Laura sees her work with CancerChoices as a perfect alignment of all her passions, knowledge and skills in integrative oncology care. She is honored to serve you.

Laura Pole, RN, MSN, OCNS Senior Clinical Consultant

Nancy Hepp, MS

Lead Researcher
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Ms. Hepp is a researcher and communicator who has been writing and editing educational content on varied health topics for more than 20 years. She serves as lead researcher and writer for CancerChoices and also served as the first program manager. Her graduate work in research and cognitive psychology, her master’s degree in instructional design, and her certificate in web design have all guided her in writing and presenting information for a wide variety of audiences and uses. Nancy’s service as faculty development coordinator in the Department of Family Medicine at Wright State University also provided experience in medical research, plus insights into medical education and medical care from the professional’s perspective.

Nancy Hepp, MS Lead Researcher

Last update: December 21, 2023

Last full literature review: August 2021

CancerChoices provides information about integrative in cancer care, a patient-centered approach combining the best of conventional care, self care and evidence-informed complementary care in an integrated plan cancer care. We review complementaryin cancer care, complementary care involves the use of therapies intended to enhance or add to standard conventional treatments; examples include supplements, mind-body approaches such as yoga or psychosocial therapy, and acupuncture therapies and self-care lifestyle actions and behaviors that may impact cancer outcomes; examples include eating health-promoting foods, limiting alcohol, increasing physical activity, and managing stress practices to help patients and professionals explore and integrate the best combination of conventionalthe cancer care offered by conventionally trained physicians and most hospitals; examples are chemotherapy, surgery, and radiotherapy and complementary therapies and practices for each person.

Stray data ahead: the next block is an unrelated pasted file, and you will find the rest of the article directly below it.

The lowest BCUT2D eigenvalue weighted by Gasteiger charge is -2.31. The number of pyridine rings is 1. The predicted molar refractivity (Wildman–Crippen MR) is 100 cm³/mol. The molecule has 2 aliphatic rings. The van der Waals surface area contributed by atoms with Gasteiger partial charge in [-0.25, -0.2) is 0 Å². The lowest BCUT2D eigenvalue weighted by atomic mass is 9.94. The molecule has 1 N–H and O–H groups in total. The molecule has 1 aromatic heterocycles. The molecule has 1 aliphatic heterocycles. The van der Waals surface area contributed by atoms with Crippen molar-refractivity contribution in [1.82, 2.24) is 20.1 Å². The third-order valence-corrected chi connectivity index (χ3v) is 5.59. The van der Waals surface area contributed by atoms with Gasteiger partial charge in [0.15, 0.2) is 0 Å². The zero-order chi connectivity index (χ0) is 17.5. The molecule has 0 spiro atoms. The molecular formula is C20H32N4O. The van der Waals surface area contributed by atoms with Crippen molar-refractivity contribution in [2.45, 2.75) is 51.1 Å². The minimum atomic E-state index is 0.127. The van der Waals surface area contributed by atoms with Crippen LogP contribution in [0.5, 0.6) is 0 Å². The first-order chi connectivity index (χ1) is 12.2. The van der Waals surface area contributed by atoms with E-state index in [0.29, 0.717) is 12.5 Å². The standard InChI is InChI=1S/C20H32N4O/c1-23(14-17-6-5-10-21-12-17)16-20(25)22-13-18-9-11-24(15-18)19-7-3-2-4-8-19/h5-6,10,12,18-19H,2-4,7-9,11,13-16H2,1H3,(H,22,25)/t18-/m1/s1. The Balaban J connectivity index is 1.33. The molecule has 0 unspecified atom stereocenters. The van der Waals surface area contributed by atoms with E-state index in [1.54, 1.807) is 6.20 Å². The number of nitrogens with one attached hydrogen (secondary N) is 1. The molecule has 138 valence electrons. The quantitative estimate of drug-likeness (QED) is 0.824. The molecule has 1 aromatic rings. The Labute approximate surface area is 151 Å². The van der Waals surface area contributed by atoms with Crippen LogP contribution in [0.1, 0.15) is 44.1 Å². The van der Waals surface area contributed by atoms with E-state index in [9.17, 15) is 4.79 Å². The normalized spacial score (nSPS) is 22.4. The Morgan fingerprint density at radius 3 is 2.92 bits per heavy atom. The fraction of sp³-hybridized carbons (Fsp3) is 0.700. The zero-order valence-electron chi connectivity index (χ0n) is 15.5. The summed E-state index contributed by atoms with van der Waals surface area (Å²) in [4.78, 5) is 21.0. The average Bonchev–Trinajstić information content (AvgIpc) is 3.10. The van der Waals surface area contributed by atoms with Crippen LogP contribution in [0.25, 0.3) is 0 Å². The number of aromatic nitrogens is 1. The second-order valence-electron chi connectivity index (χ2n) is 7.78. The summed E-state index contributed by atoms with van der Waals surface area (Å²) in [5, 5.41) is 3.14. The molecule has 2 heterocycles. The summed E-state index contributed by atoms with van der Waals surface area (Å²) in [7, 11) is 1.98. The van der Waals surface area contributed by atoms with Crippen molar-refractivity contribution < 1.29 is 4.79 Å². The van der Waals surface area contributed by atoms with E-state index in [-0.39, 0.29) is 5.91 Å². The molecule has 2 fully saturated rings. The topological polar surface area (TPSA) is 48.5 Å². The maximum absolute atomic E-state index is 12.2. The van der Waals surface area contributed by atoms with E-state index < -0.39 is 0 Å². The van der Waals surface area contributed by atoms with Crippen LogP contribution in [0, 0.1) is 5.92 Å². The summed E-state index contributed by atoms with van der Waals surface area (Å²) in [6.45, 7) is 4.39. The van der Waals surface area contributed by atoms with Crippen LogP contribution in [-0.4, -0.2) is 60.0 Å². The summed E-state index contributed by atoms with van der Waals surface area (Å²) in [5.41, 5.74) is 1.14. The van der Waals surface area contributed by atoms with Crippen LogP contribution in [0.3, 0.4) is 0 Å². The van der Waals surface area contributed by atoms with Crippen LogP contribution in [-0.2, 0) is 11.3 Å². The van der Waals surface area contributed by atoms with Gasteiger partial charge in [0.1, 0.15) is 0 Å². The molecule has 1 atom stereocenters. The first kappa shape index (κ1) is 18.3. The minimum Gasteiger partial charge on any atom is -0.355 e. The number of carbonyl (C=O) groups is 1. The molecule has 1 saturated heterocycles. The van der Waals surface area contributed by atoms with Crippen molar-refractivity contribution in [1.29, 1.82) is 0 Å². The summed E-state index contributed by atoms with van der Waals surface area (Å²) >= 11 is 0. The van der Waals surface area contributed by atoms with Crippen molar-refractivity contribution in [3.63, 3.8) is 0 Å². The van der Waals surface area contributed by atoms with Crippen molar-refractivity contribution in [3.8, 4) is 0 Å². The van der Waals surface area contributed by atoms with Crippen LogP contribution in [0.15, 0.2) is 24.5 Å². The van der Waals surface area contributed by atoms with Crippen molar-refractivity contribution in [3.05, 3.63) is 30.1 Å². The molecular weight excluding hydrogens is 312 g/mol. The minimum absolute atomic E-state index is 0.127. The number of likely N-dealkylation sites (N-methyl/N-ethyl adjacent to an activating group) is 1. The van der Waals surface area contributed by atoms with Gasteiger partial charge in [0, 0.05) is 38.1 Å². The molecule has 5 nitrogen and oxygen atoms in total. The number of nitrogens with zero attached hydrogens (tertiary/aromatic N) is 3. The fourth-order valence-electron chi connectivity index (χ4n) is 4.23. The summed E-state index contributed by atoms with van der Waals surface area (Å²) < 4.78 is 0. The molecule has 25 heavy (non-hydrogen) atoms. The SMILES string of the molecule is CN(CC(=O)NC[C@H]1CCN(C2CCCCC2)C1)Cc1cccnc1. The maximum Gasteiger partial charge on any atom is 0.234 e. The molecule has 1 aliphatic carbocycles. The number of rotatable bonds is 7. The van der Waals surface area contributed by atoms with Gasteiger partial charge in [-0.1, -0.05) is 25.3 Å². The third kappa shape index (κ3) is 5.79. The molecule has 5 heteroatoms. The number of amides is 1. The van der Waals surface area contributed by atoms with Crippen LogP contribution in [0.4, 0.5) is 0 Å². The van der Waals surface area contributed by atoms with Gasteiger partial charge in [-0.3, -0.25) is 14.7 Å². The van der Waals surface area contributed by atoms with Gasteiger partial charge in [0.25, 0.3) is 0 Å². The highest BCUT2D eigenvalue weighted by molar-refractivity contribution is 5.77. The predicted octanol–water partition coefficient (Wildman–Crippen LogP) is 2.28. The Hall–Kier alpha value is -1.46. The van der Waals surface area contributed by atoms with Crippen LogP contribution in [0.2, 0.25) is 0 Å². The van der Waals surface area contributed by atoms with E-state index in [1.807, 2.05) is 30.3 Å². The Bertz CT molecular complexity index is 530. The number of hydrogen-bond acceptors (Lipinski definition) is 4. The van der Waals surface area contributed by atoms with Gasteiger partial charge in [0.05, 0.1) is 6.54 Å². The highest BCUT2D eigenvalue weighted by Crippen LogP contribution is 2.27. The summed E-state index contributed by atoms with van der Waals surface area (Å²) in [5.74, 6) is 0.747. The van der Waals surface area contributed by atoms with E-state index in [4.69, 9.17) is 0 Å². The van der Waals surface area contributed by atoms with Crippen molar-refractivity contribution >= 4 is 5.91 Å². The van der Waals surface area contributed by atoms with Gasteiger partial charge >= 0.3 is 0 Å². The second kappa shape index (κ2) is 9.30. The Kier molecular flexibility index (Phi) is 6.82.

Our staff have no financial conflicts of interest to declare. We receive no funds from any manufacturers or retailers gaining financial profit by promoting or discouraging therapies mentioned on this site.